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Author Topic: Brian and Murry not crediting each other properly  (Read 8147 times)
Mike's Beard
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« Reply #150 on: November 18, 2015, 11:34:31 PM »


Concerning the early credits, since Brian and Carl both stated that Murry produced or co-produced some of their early stuff, that's all I need to hear to recognize that he did. We all know that Murry ultimately became a pest in the studio, but that doesn't mean that he couldn't have contributed valuable producer's type guidance in the early days.

Exactly, there is no arguement.
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« Reply #151 on: November 19, 2015, 04:16:31 AM »

One last thought from me on this subject - in response to gf2000's assertion that Chuck's and Hal's recollections of Murry being more of an obstacle in the studio than anything should be taken as discounting the idea that he had any real production influence:

Hal was at none of the 1962 sessions and relatively few of the sessions from 1963-early '64 (really, only a few songs during that time), and then only the basic tracks, not the vocal overdubs: "Our Car Club", "Summer Moon", "Hawaii", probably "Be True To Your School", "Fun, Fun, Fun", "Pamela Jean", and some other of BW's outside productions. I don't think Murry was present for the tracking session on the first of these, and I'm not sure about the second. My point is, his exposure to Murry during that year or so was limited in scope compared to the total number of sessions for which Murry was present and acting in an unofficial producer's role.

As for Chuck, I think it quite possible that his memory of the fake console being set up for Murry to have something to "tinker with" comes from later, rather than earlier - I think it likely that after Murry was fired as their manager and "banned" from the control booth, then stayed away from their sessions for about a year before returning for some of the Today! vocal sessions, that THAT'S when the drastic measure of the fake board was undertaken, to stop Murry from having any control over the records' sound in a technical sense. Maybe Brian or Chuck said something like, "Uh-oh, he's back, and I just know he's gonna try to twist some knobs while he's up here - what do we do?" The resulting solution was a desperate means to what was envisioned as an unpleasant end. I have no proof, though, so it's just speculation. But what seems to be Chuck's downplaying of Murry's in-studio role could be clouded by his lasting memory of Murry trying to hi-jack the "Help Me, Rhonda" vocal session. Regardless, it's trumped by Brian's and Carl's statements, on multiple occasions, that Murry did indeed help produce some of their records.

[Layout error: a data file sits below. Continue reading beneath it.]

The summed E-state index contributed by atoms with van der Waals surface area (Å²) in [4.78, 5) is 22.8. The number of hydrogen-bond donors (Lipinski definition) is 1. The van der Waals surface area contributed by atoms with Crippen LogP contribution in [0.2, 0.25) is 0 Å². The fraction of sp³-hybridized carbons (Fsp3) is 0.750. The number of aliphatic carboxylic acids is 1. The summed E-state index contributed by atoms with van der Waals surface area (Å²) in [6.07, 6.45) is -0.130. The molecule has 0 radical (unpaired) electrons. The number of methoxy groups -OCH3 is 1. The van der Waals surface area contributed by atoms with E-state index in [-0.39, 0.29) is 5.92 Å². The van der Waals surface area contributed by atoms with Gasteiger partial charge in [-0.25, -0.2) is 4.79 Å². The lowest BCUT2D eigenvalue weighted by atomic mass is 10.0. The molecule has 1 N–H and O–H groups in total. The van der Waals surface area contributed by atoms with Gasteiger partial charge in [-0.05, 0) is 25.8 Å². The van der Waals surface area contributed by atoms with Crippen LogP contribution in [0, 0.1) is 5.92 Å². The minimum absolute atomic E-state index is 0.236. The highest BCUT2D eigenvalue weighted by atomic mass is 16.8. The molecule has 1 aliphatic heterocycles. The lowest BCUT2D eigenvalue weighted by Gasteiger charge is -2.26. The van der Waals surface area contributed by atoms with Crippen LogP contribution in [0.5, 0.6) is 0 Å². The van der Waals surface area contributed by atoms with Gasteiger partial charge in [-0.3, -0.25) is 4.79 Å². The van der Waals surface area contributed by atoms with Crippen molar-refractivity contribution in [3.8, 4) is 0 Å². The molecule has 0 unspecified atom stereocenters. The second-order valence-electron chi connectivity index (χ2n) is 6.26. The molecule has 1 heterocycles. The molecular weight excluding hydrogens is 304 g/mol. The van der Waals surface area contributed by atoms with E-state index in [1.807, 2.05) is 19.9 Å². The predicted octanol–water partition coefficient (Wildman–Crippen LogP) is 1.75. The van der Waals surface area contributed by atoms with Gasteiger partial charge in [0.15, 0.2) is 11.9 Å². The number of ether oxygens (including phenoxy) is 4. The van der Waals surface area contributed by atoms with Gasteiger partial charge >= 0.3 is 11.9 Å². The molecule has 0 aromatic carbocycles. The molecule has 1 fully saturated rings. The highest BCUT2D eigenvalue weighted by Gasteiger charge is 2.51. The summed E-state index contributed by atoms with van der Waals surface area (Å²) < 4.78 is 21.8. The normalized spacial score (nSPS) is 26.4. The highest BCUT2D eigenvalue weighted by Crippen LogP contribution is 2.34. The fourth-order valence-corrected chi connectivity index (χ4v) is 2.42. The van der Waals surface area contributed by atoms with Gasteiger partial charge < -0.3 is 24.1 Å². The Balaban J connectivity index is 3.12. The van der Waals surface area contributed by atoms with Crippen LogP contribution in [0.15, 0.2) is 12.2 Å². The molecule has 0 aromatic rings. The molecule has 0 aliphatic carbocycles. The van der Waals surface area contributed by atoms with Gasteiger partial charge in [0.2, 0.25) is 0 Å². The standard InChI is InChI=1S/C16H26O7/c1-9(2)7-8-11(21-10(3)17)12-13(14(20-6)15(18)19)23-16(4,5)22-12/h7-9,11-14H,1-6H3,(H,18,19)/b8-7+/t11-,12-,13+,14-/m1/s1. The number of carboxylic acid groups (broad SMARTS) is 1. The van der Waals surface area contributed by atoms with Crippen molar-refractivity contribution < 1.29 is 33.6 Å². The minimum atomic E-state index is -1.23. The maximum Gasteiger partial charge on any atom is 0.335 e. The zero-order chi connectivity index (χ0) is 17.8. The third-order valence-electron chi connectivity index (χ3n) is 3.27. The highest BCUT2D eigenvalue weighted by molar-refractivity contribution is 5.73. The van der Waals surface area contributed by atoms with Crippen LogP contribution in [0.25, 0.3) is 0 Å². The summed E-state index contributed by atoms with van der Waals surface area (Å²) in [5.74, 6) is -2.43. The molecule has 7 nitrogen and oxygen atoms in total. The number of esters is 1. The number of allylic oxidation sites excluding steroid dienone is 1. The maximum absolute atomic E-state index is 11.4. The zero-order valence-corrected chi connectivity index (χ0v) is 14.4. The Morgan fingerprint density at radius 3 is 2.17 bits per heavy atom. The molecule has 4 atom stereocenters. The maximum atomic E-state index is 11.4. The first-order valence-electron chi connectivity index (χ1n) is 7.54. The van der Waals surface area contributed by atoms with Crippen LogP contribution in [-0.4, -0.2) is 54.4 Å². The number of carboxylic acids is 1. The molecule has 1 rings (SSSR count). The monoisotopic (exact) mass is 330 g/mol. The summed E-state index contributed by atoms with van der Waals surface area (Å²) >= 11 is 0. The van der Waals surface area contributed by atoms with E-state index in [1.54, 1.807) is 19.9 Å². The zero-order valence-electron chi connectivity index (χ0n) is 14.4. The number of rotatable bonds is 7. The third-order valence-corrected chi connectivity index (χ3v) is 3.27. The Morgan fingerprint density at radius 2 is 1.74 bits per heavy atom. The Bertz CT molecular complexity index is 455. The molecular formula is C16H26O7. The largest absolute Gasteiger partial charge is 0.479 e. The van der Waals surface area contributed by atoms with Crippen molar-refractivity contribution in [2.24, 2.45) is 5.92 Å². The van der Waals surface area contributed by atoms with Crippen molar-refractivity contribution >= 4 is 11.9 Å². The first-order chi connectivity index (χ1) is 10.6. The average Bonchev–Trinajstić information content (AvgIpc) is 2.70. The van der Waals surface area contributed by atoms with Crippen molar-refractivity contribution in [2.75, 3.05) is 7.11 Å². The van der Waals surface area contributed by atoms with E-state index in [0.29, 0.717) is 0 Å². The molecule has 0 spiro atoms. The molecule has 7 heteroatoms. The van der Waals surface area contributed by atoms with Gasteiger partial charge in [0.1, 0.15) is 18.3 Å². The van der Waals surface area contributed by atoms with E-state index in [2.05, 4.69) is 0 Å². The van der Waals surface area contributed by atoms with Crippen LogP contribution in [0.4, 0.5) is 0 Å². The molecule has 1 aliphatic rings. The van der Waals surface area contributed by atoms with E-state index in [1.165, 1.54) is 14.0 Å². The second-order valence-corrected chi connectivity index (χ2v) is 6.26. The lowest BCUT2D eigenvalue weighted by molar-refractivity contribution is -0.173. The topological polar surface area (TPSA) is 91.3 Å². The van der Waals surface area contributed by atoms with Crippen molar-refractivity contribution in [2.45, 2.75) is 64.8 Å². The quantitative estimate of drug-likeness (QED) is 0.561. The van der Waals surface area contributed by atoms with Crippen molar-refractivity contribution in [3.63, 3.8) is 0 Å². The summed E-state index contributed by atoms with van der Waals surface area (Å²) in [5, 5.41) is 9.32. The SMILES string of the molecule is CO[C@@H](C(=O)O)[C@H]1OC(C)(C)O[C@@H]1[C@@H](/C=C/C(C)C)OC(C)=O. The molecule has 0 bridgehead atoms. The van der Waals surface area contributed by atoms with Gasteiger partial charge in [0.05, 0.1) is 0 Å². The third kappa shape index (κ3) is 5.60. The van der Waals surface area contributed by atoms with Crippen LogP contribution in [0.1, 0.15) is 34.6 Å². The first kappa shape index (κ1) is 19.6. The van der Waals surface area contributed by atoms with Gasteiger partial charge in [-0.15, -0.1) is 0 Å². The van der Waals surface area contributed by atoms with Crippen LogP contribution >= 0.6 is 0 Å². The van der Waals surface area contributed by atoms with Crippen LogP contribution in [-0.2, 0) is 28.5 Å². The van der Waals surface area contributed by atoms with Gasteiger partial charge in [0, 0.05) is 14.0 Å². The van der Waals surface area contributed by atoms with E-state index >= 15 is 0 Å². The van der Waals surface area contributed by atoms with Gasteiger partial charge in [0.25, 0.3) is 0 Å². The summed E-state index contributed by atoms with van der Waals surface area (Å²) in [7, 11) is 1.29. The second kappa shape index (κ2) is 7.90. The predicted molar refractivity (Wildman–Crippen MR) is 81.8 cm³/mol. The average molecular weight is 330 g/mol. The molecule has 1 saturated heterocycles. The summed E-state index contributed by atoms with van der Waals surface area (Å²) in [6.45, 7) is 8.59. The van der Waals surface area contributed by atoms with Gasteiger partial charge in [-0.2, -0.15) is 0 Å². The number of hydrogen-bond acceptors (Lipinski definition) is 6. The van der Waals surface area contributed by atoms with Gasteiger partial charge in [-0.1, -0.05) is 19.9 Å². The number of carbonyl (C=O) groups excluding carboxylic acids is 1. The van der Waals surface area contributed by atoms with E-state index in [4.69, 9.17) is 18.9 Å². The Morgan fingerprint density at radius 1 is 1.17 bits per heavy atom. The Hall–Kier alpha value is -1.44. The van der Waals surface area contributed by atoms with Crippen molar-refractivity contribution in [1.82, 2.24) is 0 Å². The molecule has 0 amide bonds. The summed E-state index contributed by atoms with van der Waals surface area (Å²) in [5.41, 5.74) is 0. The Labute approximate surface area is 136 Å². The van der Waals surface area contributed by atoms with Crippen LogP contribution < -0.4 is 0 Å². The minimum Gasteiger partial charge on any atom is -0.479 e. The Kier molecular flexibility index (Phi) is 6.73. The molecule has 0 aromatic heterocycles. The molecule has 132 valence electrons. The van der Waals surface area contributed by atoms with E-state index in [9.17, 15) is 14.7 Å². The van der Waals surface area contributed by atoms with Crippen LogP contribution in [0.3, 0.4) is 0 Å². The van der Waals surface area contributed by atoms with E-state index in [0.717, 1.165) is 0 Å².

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« Reply #152 on: November 19, 2015, 06:06:50 AM »

So Carl name checks their first "record" as co-produced by Murry.  So either recordings for their first single or first album? Single I assume.

For Murry as Producer Brian specifies after "early 1962" until whenever Brian took over.  Carl also specifies 409, Shut Down, and the first sess' for IMR.

I don't know how all of that lines up but according to his sons that would be where we can hear what Murry's uncredited co-production/production sounded like and might be guidance as to what other recordings may have been Murry colabs producer-wise.
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guitarfool2002
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« Reply #153 on: November 19, 2015, 09:03:06 AM »


Concerning the early credits, since Brian and Carl both stated that Murry produced or co-produced some of their early stuff, that's all I need to hear to recognize that he did. We all know that Murry ultimately became a pest in the studio, but that doesn't mean that he couldn't have contributed valuable producer's type guidance in the early days.

Exactly, there is no arguement.

Maybe - to answer the first post in all of this - the reason why Murry didn't get nor did he seek a production or co-producer credit is in the comment above.